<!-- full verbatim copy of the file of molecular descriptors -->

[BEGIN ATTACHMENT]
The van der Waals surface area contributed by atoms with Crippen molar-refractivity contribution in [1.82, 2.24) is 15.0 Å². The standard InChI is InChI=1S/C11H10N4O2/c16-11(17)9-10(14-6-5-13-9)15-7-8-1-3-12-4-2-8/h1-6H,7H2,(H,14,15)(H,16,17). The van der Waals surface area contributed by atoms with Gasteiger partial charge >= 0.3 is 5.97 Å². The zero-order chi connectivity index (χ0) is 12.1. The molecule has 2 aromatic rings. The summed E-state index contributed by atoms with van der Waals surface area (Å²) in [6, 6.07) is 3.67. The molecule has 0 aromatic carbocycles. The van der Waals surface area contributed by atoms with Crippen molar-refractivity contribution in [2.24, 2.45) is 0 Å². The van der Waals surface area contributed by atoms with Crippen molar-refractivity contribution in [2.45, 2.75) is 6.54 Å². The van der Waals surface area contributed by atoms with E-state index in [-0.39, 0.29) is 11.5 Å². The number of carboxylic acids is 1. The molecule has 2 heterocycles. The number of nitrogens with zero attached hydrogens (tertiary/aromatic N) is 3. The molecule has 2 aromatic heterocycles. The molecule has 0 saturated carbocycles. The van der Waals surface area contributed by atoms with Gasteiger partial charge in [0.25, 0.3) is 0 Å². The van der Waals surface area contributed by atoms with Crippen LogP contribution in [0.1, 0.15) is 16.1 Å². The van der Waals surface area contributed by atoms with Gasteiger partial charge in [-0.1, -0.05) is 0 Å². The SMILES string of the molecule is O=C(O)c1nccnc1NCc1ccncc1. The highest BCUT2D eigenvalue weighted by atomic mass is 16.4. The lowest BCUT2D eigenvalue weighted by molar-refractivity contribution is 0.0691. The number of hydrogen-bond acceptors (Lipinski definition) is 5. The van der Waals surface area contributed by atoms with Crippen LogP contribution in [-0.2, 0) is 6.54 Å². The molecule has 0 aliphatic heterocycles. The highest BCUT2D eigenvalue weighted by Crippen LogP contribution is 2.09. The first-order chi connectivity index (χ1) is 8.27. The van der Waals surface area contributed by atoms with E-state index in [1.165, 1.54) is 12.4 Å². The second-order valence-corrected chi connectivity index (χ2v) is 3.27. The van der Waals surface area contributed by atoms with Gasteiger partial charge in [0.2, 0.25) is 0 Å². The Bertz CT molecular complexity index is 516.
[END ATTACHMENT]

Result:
The van der Waals surface area contributed by atoms with Crippen molar-refractivity contribution in [1.82, 2.24) is 15.0 Å². The standard InChI is InChI=1S/C11H10N4O2/c16-11(17)9-10(14-6-5-13-9)15-7-8-1-3-12-4-2-8/h1-6H,7H2,(H,14,15)(H,16,17). The van der Waals surface area contributed by atoms with Gasteiger partial charge >= 0.3 is 5.97 Å². The zero-order chi connectivity index (χ0) is 12.1. The molecule has 2 aromatic rings. The summed E-state index contributed by atoms with van der Waals surface area (Å²) in [6, 6.07) is 3.67. The molecule has 0 aromatic carbocycles. The van der Waals surface area contributed by atoms with Crippen molar-refractivity contribution in [2.24, 2.45) is 0 Å². The van der Waals surface area contributed by atoms with Crippen molar-refractivity contribution in [2.45, 2.75) is 6.54 Å². The van der Waals surface area contributed by atoms with E-state index in [-0.39, 0.29) is 11.5 Å². The number of carboxylic acids is 1. The molecule has 2 heterocycles. The number of nitrogens with zero attached hydrogens (tertiary/aromatic N) is 3. The molecule has 2 aromatic heterocycles. The molecule has 0 saturated carbocycles. The van der Waals surface area contributed by atoms with Gasteiger partial charge in [0.25, 0.3) is 0 Å². The van der Waals surface area contributed by atoms with Crippen LogP contribution in [0.1, 0.15) is 16.1 Å². The van der Waals surface area contributed by atoms with Gasteiger partial charge in [-0.1, -0.05) is 0 Å². The SMILES string of the molecule is O=C(O)c1nccnc1NCc1ccncc1. The highest BCUT2D eigenvalue weighted by atomic mass is 16.4. The lowest BCUT2D eigenvalue weighted by molar-refractivity contribution is 0.0691. The number of hydrogen-bond acceptors (Lipinski definition) is 5. The van der Waals surface area contributed by atoms with Crippen LogP contribution in [-0.2, 0) is 6.54 Å². The molecule has 0 aliphatic heterocycles. The highest BCUT2D eigenvalue weighted by Crippen LogP contribution is 2.09. The first-order chi connectivity index (χ1) is 8.27. The van der Waals surface area contributed by atoms with E-state index in [1.165, 1.54) is 12.4 Å². The second-order valence-corrected chi connectivity index (χ2v) is 3.27. The van der Waals surface area contributed by atoms with Gasteiger partial charge in [0.2, 0.25) is 0 Å². The Bertz CT molecular complexity index is 516.